Afghan journalist Laila longs for the day she can return to work

Laila is 24 years old and worked as a journalist for media outlets in the central Ghazni province of Afghanistan.

It was a dream job, she said but now she lies awake at night, hoping to wake in the morning to find things are back to the way they used to be.

“I go to sleep every night hoping that the office will call me in the morning and tell me that I must come back to work. But unfortunately, this is all a dream, nothing more,” she said.

Laila stated that the Taliban takeover was a nightmare for her; a nightmare that crushed all her dreams and wishes.

“After I became unemployed, I faced a lot of financial problems, I couldn’t cover my living costs. We didn’t even have a place to stay and food to eat, so we came to my married sister’s house and now live here,” she said.

Laila noted that she has tried to get a job many times but media bosses in Ghazni have said “as long as the Taliban are in power, we cannot hire a female employee.”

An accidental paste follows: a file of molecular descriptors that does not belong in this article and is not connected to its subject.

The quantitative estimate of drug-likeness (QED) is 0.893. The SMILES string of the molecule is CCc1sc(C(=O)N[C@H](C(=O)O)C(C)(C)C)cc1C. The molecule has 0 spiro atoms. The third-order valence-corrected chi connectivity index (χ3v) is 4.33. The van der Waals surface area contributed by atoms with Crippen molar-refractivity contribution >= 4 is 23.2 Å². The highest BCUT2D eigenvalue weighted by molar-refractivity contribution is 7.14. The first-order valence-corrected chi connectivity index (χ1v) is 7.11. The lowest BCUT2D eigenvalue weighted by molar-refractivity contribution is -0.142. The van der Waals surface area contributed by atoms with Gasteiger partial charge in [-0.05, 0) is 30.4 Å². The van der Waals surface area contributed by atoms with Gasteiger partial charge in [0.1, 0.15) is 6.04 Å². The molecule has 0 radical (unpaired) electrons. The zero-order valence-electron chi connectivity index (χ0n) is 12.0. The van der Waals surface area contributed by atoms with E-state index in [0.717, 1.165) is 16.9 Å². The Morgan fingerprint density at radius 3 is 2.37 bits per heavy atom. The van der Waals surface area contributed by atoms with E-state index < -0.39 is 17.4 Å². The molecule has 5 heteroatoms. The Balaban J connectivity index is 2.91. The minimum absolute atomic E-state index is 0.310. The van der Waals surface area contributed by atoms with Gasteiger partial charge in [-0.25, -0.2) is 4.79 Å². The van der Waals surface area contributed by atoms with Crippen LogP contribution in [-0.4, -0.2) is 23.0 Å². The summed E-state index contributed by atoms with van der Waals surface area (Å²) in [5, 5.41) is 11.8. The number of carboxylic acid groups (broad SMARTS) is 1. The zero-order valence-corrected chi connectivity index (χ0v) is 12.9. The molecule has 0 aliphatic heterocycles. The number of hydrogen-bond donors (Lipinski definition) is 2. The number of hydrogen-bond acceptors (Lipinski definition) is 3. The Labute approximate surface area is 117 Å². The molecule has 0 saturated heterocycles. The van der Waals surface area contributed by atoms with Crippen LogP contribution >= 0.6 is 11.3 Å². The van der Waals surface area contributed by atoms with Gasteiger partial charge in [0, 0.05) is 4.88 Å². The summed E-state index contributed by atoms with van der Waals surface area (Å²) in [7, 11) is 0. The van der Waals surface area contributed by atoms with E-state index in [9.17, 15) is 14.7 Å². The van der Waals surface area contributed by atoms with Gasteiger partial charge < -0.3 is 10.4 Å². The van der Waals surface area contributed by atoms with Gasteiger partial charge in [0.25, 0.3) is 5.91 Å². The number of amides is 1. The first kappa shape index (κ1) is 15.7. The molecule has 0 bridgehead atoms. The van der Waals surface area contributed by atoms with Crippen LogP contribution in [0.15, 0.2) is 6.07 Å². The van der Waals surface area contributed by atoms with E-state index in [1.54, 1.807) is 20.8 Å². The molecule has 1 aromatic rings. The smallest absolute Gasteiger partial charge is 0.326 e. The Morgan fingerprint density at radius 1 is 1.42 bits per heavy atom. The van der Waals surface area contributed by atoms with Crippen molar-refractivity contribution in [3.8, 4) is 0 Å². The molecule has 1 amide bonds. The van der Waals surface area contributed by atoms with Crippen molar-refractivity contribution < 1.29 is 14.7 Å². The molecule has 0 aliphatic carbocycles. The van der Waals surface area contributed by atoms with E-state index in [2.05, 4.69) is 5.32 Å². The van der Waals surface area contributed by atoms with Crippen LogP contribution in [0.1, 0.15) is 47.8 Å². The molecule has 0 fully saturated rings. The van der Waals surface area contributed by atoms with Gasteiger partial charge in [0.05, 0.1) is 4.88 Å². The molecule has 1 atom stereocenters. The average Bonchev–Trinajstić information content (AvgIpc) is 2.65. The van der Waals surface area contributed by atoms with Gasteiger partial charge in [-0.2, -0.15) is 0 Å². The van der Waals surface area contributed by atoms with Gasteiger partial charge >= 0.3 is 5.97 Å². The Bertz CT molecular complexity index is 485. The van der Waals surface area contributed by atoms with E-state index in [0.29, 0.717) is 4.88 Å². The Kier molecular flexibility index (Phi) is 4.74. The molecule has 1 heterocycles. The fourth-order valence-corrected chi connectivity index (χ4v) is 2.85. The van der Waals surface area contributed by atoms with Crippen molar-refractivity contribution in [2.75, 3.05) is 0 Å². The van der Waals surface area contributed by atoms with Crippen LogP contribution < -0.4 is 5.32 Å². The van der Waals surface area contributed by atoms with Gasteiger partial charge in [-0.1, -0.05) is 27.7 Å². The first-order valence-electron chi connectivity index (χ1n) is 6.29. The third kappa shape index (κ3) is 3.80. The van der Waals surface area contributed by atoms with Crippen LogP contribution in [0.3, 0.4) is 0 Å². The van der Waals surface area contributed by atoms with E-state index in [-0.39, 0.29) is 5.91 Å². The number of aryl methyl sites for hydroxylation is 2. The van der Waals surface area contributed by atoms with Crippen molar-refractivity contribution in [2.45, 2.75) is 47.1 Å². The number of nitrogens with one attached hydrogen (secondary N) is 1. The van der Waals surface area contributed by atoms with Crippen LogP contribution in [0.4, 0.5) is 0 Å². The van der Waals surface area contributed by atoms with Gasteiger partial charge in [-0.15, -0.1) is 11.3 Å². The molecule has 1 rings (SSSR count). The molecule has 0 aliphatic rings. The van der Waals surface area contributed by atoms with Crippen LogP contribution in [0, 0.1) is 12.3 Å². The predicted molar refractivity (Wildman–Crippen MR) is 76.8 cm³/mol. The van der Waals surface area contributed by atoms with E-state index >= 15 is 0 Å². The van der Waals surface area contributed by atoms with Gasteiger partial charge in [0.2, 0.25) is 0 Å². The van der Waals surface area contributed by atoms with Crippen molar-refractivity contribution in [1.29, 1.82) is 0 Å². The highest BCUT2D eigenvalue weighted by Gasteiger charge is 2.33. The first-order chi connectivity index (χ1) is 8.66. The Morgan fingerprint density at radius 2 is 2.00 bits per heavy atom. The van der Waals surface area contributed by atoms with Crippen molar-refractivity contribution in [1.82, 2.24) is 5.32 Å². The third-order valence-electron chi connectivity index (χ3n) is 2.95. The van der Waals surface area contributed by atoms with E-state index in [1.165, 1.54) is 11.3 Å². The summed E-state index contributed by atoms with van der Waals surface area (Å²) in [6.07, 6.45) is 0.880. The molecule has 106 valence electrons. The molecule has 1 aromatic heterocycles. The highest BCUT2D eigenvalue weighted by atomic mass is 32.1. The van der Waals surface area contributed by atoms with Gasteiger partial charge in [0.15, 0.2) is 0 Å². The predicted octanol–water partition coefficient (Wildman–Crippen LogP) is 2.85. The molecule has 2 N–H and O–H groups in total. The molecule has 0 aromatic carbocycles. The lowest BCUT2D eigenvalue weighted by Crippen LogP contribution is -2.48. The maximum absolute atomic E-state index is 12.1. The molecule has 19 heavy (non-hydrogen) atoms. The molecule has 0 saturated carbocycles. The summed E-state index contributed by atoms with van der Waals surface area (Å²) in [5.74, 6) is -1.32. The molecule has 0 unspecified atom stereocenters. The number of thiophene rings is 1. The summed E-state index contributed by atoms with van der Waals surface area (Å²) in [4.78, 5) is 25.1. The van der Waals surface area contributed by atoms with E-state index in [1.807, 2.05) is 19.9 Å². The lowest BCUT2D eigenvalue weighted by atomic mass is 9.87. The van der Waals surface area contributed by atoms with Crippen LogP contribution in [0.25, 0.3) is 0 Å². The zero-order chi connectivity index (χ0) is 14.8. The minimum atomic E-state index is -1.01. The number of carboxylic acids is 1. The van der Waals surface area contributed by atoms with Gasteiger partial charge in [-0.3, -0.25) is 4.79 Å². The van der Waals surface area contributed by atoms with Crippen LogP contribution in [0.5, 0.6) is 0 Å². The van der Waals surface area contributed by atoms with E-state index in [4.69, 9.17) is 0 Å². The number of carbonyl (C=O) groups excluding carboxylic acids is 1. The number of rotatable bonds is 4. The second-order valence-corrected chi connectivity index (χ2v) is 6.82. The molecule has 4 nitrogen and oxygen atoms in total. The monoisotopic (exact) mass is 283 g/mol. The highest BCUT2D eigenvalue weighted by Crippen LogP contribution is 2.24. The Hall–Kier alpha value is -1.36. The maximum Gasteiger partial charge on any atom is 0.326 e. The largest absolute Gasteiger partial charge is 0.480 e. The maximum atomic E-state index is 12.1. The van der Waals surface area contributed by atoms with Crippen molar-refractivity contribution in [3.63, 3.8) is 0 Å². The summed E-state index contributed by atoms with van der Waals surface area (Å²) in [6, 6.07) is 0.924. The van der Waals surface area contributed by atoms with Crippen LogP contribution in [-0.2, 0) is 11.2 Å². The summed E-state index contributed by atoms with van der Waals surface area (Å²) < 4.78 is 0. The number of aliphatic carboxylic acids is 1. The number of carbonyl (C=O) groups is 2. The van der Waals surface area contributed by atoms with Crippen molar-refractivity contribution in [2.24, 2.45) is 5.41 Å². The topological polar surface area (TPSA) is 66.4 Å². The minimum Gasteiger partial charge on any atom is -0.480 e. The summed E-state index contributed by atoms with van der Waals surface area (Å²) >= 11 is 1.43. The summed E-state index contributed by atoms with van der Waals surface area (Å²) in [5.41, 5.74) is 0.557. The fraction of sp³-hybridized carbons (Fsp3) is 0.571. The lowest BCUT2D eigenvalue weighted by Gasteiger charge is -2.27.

“I told my manager many times that I am ready to wear whatever type of hijab the Taliban want, as long as they allow me to go back to work; But they said that they were told by the Taliban not to allow female employees in the media,” she said.

After the Taliban took control of Afghanistan, 137 radio stations out of 307 have closed down due to financial problems and strict restrictions imposed by the Taliban on media outlets.

The Afghanistan Media Support Organization on World Television Day stated that 50 percent of television stations and 48 percent of print media across the country have also closed down since the Taliban takeover.

Following the closure of these media outlets, 70 percent of male employees and 96 percent of female workers have lost their jobs.